Archive for August, 2013

Working from home:

August 23, 2013

Not so very long ago, the idea of “going out to work” would have astonished most of our ancestors. Most people lived & worked in what I’ve heard described as the “Domestic Economy” i.e. they farmed, they spun or wove, made buttons, kept a few sheep or hens, grew stuff & sold the excess. In town, they might have taken in laundry, or done a bit of dressmaking or knitting for cash. Shopkeepers, innkeepers, bakers & postmasters lived above or behind their premises, domestic staff lived in the nooks & crannies of the great (or middle-class) houses that they worked in. Only the middle “professional” class would have travelled to work, and for most of them it would have been a short walk. But now we’ve created a monstrous rod for our own backs of “commuting” to work; you are very lucky indeed of you can find well-enough-paid work within walking distance of anywhere you’d want to live.


So if you don’t want to lose weeks of your precious life sitting fuming in traffic jams, or standing jammed into wildly-swaying tube trains, or paying vast sums of money to be packed into trains that get you there late as often as not, and may not even run at all, you have to think outside the box & come up with something profitable that you can do from home. Or several tangentially-related somethings, as I have, though I’m the first to admit I’m lucky enough not to have to earn a “realistic” wage in order to keep the roof actually over our heads.


BUT, it seems we are so stuck in the “going out to work” groove now that it can be rather difficult for others, even your nearest & dearest, to get their heads around the idea that yes, you’re there at home, but YOU ARE STILL WORKING! People who wouldn’t dream of disturbing someone head-down at their desk at the office will happily ask you what’s for tea just when you’re trying to refine a particularly difficult sentence. Or yell from the rubble that used to be the ironing pile that they need a certain t-shirt RIGHT NOW, or ask for a lift to somewhere the bus could have got them to, if they’d thought of it in time. And it’s always delightful to see friends, but some warning of an impending visit would be a gracious idea, so that urgent tasks can be completed or rescheduled, and dangerous substances or valuable & fragile items aren’t lying around where your puppy or toddler can eat them. Although of course that does risk the possibility that I may say, “Terribly sorry, but could we do it another time?”


Rant over…


What happened next…?

August 17, 2013

Just a quick post to let you all know I’m still here! Just busy looking after my young PGs, my stall at Molly’s Den, and planning a little holiday in France at the start of September. I’m beginning to see the point of package holidays… by the time you have sorted out transport there & back, transport whilst you’re there, insurance, somewhere to stay, whilst trying to please as many of the people as much of the time as possible, you can quite see that travel agents really do earn their keep.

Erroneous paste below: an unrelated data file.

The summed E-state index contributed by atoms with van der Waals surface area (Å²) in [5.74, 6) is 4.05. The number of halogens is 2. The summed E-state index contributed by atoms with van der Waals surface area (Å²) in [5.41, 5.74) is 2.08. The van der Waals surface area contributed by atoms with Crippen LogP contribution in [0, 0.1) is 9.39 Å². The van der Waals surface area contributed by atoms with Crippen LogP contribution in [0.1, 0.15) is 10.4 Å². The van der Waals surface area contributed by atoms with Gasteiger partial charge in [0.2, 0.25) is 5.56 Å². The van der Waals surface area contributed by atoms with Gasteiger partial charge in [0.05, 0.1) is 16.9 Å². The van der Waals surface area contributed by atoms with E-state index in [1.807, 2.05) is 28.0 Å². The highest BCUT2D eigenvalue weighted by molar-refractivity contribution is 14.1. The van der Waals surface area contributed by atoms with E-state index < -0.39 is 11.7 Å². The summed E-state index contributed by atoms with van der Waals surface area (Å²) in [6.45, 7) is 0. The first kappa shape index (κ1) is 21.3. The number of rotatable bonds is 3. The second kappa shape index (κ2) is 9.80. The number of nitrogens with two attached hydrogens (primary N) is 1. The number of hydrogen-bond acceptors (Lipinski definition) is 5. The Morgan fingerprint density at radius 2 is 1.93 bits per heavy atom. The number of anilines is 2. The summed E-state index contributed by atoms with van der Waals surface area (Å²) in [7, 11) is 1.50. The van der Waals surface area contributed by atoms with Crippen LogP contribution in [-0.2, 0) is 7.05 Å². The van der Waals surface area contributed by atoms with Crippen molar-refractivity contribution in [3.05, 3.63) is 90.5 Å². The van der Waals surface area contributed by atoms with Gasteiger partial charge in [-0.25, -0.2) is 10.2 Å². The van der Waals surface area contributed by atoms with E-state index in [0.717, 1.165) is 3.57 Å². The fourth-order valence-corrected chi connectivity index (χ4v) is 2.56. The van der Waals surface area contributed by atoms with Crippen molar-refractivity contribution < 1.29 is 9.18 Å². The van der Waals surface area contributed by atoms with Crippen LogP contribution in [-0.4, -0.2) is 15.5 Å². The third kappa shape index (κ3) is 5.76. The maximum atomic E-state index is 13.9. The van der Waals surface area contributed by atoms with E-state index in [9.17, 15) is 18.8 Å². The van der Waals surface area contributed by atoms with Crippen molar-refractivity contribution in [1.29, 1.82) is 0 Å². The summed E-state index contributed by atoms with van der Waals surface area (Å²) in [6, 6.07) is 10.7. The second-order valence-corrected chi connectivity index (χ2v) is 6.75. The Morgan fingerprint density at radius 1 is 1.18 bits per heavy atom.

But what’s on my mind today is stories. One of the things I love about doing a stall at Boscombe Vintage Market is the sense I share with my elder daughter that all the things that pass through our hands have stories of their own, or play a part in other people’s stories. And when they come to us, we play a little part in those stories, whether we mend them, clean them up, re-purpose them somehow, or just find new homes for them, albeit usually at a profit, or that’s the idea. When you sell something to someone face to face, you usually have some sense of where the story is going; part of the fun of it all is chatting to your customers & getting to know their likes & dislikes. But when I leave an object on my stall down at Molly’s, I don’t know what happens next. Sometimes I almost feel a pang of guilt when I place things on the shelf; it’s as if I am leaving them to their fate, which may just be to be an on-trend ornament for a few months, then thrown out without a second thought when the “vintage” fad passes. I have no doubt that many people will value & look after their carefully-chosen treasures, but not everyone thinks like me! Which is probably a good thing, or no-one would ever throw anything out, in case it could be mended or the parts come in useful somehow… I know I have regular customers down there, but I don’t know who they are or what they’re looking for.

I might just put some cards on my stall asking anyone who’s interested to leave a comment here about their purchases and what they intend to do with them. I wonder if anyone would respond? It would be good to hear, sometimes, what happens next…


What stories has this little 1950s tin tea set played a part in?